Afghanistan After the Drawdown - CFR Report
Council Special Report, Council on Foreign Relations, November 2013
Following the recent endorsement of the U.S.-Afghanistan bilateral security agreement by Afghanistan's Loya Jirga, a new CFR report outlines the composition, role, and rationale for the roughly ten thousand U.S. troops that will possibly remain in the country after the 2014 drawdown. RAND Corporation's Seth G. Jones and Keith Crane explain in a new Council Special Report how the United States should manage the complex political, security, and economic challenges that will accompany the reduction in U.S. and allied forces. They argue for a force of eight to twelve thousand troops to assist Afghan national security forces and prevent a resurgence of al-Qaeda.
"The United States has made an enormous expenditure of blood and treasure in Afghanistan since 9/11. Though not readily apparent to an American public weary of more than a decade of fighting, important gains have nevertheless been achieved to make Afghanistan a better place." The authors warn, however, that "these gains are reversible" and cite risks such as the continued expansion of al-Qaeda and affiliates, regional instability, increased radicalization in Pakistan, and a perception by allies and enemies alike that the U.S. commitment is unreliable.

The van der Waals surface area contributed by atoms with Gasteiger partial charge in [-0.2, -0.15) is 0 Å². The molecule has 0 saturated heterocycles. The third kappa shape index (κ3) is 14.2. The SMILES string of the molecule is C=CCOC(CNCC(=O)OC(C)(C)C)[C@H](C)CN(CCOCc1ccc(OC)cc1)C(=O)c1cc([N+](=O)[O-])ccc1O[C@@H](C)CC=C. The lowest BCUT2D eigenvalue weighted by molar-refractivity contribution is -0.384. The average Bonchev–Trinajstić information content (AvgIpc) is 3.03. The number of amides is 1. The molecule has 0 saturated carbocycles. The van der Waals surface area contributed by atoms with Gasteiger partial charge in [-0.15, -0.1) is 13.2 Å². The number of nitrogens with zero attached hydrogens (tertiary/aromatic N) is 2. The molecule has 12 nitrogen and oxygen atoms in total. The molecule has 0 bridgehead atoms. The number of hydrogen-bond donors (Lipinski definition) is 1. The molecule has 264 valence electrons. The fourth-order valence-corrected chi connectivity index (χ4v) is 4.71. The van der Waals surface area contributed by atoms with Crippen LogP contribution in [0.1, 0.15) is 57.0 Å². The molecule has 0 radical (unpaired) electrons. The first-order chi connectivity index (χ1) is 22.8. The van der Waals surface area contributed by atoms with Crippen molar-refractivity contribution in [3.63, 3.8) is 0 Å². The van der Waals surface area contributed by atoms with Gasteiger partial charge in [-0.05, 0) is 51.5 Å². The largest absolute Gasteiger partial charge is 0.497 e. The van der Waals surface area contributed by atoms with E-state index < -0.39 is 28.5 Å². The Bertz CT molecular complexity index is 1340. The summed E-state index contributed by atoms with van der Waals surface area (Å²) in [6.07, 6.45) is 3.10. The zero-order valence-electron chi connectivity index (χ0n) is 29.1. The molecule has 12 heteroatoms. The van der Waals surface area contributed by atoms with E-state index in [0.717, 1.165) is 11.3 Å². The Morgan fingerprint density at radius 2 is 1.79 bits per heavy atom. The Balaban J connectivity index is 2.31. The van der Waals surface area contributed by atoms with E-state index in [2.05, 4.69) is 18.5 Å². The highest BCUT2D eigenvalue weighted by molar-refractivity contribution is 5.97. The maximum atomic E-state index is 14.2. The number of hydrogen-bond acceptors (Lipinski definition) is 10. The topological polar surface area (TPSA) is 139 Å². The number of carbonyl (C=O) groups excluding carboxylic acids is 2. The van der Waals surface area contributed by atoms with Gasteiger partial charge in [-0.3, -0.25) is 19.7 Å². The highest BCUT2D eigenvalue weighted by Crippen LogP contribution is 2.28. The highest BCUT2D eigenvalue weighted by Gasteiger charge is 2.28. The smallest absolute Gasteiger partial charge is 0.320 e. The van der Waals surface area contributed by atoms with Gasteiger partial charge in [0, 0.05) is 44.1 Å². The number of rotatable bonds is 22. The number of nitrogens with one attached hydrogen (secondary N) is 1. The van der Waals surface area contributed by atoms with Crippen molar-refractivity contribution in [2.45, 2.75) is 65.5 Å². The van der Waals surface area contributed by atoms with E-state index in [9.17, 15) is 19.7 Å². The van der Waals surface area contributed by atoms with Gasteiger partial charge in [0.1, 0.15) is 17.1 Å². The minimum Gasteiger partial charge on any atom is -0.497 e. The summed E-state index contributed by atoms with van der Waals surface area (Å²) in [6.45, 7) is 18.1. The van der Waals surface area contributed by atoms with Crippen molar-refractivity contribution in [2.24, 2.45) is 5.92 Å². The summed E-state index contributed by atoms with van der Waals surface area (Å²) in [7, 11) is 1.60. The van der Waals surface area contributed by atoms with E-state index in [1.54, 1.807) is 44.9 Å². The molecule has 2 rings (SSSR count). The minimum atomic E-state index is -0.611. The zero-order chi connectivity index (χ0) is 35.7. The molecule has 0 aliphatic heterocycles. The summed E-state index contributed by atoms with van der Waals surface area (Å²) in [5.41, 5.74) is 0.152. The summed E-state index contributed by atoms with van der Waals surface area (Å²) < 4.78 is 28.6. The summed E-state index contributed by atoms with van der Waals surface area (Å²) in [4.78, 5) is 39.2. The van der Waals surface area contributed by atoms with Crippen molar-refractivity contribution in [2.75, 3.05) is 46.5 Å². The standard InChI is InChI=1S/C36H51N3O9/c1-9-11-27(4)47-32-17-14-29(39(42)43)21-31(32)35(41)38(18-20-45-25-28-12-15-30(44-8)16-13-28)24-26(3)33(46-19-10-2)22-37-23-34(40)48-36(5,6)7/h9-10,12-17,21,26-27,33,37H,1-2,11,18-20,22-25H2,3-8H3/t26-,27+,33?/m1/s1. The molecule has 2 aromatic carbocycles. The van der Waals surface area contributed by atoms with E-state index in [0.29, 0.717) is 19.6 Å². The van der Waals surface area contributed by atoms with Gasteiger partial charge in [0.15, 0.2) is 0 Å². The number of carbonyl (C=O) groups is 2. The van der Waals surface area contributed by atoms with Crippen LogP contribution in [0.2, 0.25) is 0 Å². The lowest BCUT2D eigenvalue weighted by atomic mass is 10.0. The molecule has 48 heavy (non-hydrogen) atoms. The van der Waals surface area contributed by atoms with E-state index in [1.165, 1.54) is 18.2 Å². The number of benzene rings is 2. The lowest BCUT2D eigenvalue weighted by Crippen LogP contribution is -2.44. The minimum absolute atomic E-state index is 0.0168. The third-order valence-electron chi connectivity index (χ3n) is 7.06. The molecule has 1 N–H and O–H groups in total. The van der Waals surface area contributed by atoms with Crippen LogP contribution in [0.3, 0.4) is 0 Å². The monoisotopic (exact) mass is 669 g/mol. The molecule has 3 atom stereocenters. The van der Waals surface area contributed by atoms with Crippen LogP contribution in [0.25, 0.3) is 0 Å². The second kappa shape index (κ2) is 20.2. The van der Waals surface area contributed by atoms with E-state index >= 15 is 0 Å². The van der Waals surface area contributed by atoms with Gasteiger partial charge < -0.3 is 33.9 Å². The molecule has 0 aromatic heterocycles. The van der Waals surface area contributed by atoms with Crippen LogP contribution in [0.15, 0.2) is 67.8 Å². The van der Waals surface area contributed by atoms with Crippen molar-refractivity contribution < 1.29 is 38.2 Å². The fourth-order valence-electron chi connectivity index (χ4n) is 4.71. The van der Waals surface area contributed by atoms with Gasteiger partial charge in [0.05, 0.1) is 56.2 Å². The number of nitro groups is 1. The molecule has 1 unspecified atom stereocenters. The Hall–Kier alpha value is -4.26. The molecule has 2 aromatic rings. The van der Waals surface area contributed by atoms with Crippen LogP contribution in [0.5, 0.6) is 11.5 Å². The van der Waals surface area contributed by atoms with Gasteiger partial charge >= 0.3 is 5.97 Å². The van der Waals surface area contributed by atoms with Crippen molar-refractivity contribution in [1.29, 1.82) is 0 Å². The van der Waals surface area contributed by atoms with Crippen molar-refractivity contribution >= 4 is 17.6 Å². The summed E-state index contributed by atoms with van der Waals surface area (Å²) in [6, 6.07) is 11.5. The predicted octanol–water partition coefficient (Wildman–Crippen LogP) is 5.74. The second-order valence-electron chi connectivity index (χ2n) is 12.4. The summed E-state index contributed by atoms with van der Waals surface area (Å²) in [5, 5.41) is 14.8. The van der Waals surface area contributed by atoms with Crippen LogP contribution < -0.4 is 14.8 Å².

The report specifies two main missions for the remaining U.S. troops and maintains that the commitment should not be open-ended. A majority should be assigned to train, advise, and assist Afghan national and local forces. Smaller numbers of troops should be tasked specifically with conducting strikes against terrorists by killing or capturing high-value targets, working with high-end Afghan forces in Taliban-controlled areas, and using unmanned aerial vehicles to conduct intelligence, surveillance, reconnaissance, and occasional strike missions.
The authors also assert that focusing on regional dynamics is essential to Afghan stability. The United States should rely less on Pakistan to help in accomplishing its goals in Afghanistan, while tying U.S. military assistance to Islamabad to its efforts to combat militant groups.
Jones and Crane make additional recommendations to support the diminished U.S. military presence beginning in 2014:
1. foster a realistic peace process that includes supporting Afghan government–led discussions with the Taliban over prisoner exchange, local cease-fires, and reintegration of combatants
encourage multiethnic coalitions during the 2014 presidential elections
2. work with international donors to sustain funding levels for Afghan education, health, and infrastructure
3. support regional economic integration, including the transit of the Turkmenistan-Afghanistan-Pakistan-India (TAPI) pipeline through Afghan territory, as well as détente between India and Pakistan.